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A psychiatric service animal is individually trained to perform tasks that the owner cannot perform because of a disability as defined by the Americans with Disabilities Act. Psychiatric service animals, like all other service animals, assist their disabled handlers by performing these tasks. However, while the owner of an emotional support dog must also be disabled, the emotional support dog is not trained to perform tasks to mitigate the owner's disability.
Therapy animals are sometimes confused with psychiatric service animals or emotional support animals. However, therapy animals are something entirely different. A therapy animal is one that is trained, tested, registered, and insured to visit people in hospitals and nursing homes. A person with a therapy animal has no particular right under the ADA to take their animal anywhere pets are not permitted. If the owner wishes to visit a facility like a hospital or nursing home, they must first seek out and receive the permission of administrators at the facility they wish to visit.
According to the U.S. Department of Justice, which regulates and enforces the Americans with Disabilities Act (ADA):
"The Department is proposing new regulatory text in § 36.104 to formalize its position on emotional support or comfort animals, which is that ''[a]nimals whose sole function is to provide emotional support, comfort, therapy, companionship, therapeutic benefits, or promote emotional wellbeing are not service animals.'' The Department wishes to underscore that the exclusion of emotional support animals from ADA coverage does not mean that persons with psychiatric, cognitive, or mental disabilities cannot use service animals. The Department proposes specific regulatory text in § 35.104 to make this clear: ''[t]he term service animal includes individually trained animals that do work or perform tasks for the benefit of individuals with disabilities, including psychiatric, cognitive, and mental disabilities.'' This language simply clarifies the Department's longstanding position."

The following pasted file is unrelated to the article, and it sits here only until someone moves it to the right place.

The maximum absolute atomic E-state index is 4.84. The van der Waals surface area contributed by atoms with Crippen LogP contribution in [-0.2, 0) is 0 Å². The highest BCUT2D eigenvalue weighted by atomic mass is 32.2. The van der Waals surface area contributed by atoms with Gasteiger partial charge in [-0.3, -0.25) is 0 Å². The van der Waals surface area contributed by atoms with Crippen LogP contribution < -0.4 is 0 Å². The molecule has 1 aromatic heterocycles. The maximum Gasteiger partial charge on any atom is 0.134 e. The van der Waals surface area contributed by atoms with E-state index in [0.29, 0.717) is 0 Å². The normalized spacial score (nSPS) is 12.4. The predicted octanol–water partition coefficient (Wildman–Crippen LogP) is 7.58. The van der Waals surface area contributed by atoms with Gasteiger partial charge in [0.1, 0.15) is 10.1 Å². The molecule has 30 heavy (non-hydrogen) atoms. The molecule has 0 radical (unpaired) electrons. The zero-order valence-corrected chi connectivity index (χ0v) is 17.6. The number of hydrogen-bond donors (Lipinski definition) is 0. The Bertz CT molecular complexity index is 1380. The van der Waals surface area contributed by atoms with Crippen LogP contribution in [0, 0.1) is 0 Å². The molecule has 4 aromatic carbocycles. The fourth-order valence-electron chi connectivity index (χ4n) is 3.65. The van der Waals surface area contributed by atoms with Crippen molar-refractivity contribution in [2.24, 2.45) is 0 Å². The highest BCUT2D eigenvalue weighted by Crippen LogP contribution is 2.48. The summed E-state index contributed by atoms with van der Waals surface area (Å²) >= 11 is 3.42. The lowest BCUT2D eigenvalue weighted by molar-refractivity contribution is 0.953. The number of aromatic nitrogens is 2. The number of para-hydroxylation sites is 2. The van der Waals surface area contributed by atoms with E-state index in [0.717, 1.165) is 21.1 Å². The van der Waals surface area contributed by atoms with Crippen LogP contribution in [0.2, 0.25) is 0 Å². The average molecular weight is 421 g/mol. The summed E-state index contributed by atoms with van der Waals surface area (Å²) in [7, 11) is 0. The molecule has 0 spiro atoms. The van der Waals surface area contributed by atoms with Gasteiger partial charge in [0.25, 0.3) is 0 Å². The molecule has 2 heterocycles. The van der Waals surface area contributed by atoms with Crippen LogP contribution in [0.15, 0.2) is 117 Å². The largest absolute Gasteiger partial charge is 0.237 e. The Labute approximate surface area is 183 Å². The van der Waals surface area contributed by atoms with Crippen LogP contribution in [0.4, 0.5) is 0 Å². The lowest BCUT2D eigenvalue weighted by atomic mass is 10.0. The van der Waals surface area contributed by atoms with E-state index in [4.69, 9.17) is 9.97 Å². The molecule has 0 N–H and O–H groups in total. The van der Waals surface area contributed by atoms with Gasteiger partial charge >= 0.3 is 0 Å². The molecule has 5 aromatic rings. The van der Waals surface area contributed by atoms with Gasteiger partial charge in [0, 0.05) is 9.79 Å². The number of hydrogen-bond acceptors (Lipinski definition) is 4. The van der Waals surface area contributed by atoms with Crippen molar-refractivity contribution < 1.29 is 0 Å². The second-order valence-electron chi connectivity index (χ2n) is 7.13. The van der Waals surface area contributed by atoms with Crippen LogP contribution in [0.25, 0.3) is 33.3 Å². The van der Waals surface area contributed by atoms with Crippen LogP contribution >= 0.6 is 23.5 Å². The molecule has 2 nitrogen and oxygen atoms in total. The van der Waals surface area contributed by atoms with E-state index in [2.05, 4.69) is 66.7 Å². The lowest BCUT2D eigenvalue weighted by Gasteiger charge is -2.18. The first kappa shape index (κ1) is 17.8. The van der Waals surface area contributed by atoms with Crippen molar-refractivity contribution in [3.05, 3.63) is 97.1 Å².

The ADA gives the disabled owner of a service dog the right to be accompanied by his or her service dog to most places where the public are permitted, even if dogs are not generally allowed. However, the owner of an emotional support dog has no particular right to public access and must ask permission of the management to enter with an emotional support animal.
Under the Fair Housing Amendments Act, a qualified person with a disability may request a reasonable accommodation in the form of a modification of rules against the keeping of pets in order to keep EITHER a service animal or an emotional support animal.
Under the Air Carrier Access Act, a qualified person with a disability may be accompanied in the cabin of an air craft by either a psychiatric service dog or an emotional support animal if they have the proper documentation from their doctor.